‘Our Man in Japan’ is a quirky and eminently entertaining travel documentary by popular television presenter and journalist James May. He humorously dives headlong into the stereotypes of The Land of the Rising Sun, and often comes out spluttering!
This is a trip to Japan like never before. James May, who was the tongue-in-cheek host of British car show Top Gear for years, and The Grand Tour in more recent times, is, literally, Our Man in Japan. He goes all the way from the northernmost point of Japan in Hokkaido and works his way south in the most entertaining travel documentary imaginable.
There’s just so much packed into this original series by Amazon Prime Video. Things you didn’t do when you went to Japan but wish you had. Things that you are thankful you didn’t have to do but are glad someone else did. Things that are lost (and found!) in translation.
May spent three months in Japan shooting this series. There was a basic plan but many of the most fun moments were unscripted, which makes for a really rollicking rollercoaster ride of a watch. The single-camera mode they’ve used, almost makes you feel you’re with him every step of the way. From being called a limp cabbage roll to accidentally calling his comical guide Yujiro ‘deodorant’. From fighting a robot duel to bathing naked in a mountain spring with a monk. From being really British and bringing biscuits to a Japanese tea ceremony to singing hilarious translations to a geisha’s very serious songs. From attempting haikus at choice moments to trying to recreate Mt Fuji on canvas. From being invited on one of the world’s most luxurious trains for a press visit to being scolded for taking a bite of his fancy plated meal on it before other media people had a chance to photograph it! From being suitably sombre in Hiroshima to giggling uncontrollably at a sumo wrestling stable in Osaka. From attending a lively penis festival in Kawasaki to the eerie town inhabited by dolls in Shikoku. From watching a Japanese boy band in action to getting a makeover from them. From grabbing a plum role in animé to meeting some passionate trainspotters.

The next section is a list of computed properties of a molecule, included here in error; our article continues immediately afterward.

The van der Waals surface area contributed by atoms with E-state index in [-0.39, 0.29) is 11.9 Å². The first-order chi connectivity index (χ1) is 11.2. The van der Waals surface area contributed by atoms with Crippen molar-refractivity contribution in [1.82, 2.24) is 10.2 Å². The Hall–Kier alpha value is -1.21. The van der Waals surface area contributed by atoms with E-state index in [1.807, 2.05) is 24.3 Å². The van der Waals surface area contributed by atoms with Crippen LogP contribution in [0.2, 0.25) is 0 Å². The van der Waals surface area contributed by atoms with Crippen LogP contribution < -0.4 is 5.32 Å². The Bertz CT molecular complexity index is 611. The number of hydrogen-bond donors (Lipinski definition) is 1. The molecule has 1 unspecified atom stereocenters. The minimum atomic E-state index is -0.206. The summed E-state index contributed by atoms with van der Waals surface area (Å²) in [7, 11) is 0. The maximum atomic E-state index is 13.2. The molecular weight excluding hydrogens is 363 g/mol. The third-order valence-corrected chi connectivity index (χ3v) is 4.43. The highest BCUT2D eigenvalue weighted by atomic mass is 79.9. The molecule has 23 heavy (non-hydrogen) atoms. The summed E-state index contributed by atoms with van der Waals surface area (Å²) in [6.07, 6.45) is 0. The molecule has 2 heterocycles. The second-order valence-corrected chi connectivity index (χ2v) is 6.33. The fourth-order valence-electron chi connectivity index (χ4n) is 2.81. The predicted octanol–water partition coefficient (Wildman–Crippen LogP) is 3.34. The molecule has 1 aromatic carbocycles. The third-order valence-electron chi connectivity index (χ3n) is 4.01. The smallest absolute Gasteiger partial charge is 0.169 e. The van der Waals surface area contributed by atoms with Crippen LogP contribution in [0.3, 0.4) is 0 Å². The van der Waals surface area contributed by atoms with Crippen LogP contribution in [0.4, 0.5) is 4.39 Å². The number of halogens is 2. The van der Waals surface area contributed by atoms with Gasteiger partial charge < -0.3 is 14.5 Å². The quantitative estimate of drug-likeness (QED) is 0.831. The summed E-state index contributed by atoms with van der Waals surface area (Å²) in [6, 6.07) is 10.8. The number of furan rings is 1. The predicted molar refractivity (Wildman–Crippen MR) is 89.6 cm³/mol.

Like the inveterate travellers we would all like to be, he tries everything he can in Japan. Playing Pachinko, singing Karaoke, eating takoyaki (octopus balls), and trying batch beer. He even tries to sightsee shrines in Kyoto with the help of a little repetitive robot who insists on saying ‘Hey Bim, guess what?!’ and telling him about a bridge. Over and over again. A commercialised snowball fight (as mad as it sounds) is actually the most boring part of the show. And yes, he does meet some really fascinating people along the way – a master swordsmith, Haiku scholars, and Zen archery teachers.
James May, all rumpled shirts and messy hair, is a far cry from eye candy. But by the end of the six episodes of season one, you’ll feel rather attached to this irreverent guy with a yen for wry humour and risqué haiku.